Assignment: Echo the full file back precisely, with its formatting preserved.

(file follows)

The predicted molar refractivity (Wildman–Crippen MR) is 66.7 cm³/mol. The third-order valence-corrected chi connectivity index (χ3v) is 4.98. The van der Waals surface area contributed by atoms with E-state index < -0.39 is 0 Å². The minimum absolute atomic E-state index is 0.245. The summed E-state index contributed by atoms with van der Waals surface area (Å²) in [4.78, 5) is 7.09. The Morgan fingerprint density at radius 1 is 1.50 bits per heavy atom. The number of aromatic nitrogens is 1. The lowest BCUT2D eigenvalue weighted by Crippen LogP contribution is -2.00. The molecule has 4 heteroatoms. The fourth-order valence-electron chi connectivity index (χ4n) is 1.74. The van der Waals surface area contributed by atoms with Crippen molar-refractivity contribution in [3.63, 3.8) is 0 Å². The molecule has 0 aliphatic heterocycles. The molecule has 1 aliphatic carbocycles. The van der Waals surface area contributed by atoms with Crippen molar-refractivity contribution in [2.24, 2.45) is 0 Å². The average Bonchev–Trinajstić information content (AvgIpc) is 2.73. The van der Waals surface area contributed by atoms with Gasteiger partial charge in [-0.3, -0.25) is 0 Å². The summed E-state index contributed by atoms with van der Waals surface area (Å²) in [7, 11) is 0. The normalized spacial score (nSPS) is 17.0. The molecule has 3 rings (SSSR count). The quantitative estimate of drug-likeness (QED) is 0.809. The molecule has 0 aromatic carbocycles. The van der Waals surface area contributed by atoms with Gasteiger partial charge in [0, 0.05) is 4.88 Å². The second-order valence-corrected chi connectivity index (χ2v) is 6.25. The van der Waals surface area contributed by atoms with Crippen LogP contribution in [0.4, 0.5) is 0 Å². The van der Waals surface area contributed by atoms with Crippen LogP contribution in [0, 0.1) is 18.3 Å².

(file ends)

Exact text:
The predicted molar refractivity (Wildman–Crippen MR) is 66.7 cm³/mol. The third-order valence-corrected chi connectivity index (χ3v) is 4.98. The van der Waals surface area contributed by atoms with E-state index < -0.39 is 0 Å². The minimum absolute atomic E-state index is 0.245. The summed E-state index contributed by atoms with van der Waals surface area (Å²) in [4.78, 5) is 7.09. The Morgan fingerprint density at radius 1 is 1.50 bits per heavy atom. The number of aromatic nitrogens is 1. The lowest BCUT2D eigenvalue weighted by Crippen LogP contribution is -2.00. The molecule has 4 heteroatoms. The fourth-order valence-electron chi connectivity index (χ4n) is 1.74. The van der Waals surface area contributed by atoms with Crippen molar-refractivity contribution in [3.63, 3.8) is 0 Å². The molecule has 0 aliphatic heterocycles. The molecule has 1 aliphatic carbocycles. The van der Waals surface area contributed by atoms with Crippen molar-refractivity contribution in [2.24, 2.45) is 0 Å². The average Bonchev–Trinajstić information content (AvgIpc) is 2.73. The van der Waals surface area contributed by atoms with Gasteiger partial charge in [-0.3, -0.25) is 0 Å². The summed E-state index contributed by atoms with van der Waals surface area (Å²) in [7, 11) is 0. The normalized spacial score (nSPS) is 17.0. The molecule has 3 rings (SSSR count). The quantitative estimate of drug-likeness (QED) is 0.809. The molecule has 0 aromatic carbocycles. The van der Waals surface area contributed by atoms with Gasteiger partial charge in [0, 0.05) is 4.88 Å². The second-order valence-corrected chi connectivity index (χ2v) is 6.25. The van der Waals surface area contributed by atoms with Crippen LogP contribution in [0.4, 0.5) is 0 Å². The van der Waals surface area contributed by atoms with Crippen LogP contribution in [0, 0.1) is 18.3 Å².